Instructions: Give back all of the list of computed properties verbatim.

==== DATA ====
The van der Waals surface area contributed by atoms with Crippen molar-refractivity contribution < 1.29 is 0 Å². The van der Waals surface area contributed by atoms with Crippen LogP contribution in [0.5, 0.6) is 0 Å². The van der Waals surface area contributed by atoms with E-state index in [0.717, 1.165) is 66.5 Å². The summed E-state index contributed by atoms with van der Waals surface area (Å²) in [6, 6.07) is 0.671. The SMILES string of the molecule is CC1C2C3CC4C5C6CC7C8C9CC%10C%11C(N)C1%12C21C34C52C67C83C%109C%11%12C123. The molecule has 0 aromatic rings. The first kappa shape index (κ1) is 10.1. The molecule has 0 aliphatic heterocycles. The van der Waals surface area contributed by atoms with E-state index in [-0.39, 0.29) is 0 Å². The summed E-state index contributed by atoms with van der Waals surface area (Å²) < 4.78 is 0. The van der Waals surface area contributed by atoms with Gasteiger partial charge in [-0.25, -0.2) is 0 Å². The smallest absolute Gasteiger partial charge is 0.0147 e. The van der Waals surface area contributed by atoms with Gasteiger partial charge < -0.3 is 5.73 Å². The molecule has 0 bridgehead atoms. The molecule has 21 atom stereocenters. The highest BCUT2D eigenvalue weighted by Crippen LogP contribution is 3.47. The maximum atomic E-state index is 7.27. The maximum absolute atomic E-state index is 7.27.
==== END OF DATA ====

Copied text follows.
The van der Waals surface area contributed by atoms with Crippen molar-refractivity contribution < 1.29 is 0 Å². The van der Waals surface area contributed by atoms with Crippen LogP contribution in [0.5, 0.6) is 0 Å². The van der Waals surface area contributed by atoms with E-state index in [0.717, 1.165) is 66.5 Å². The summed E-state index contributed by atoms with van der Waals surface area (Å²) in [6, 6.07) is 0.671. The SMILES string of the molecule is CC1C2C3CC4C5C6CC7C8C9CC%10C%11C(N)C1%12C21C34C52C67C83C%109C%11%12C123. The molecule has 0 aromatic rings. The first kappa shape index (κ1) is 10.1. The molecule has 0 aliphatic heterocycles. The van der Waals surface area contributed by atoms with E-state index in [-0.39, 0.29) is 0 Å². The summed E-state index contributed by atoms with van der Waals surface area (Å²) < 4.78 is 0. The van der Waals surface area contributed by atoms with Gasteiger partial charge in [-0.25, -0.2) is 0 Å². The smallest absolute Gasteiger partial charge is 0.0147 e. The van der Waals surface area contributed by atoms with Gasteiger partial charge < -0.3 is 5.73 Å². The molecule has 0 bridgehead atoms. The molecule has 21 atom stereocenters. The highest BCUT2D eigenvalue weighted by Crippen LogP contribution is 3.47. The maximum atomic E-state index is 7.27. The maximum absolute atomic E-state index is 7.27.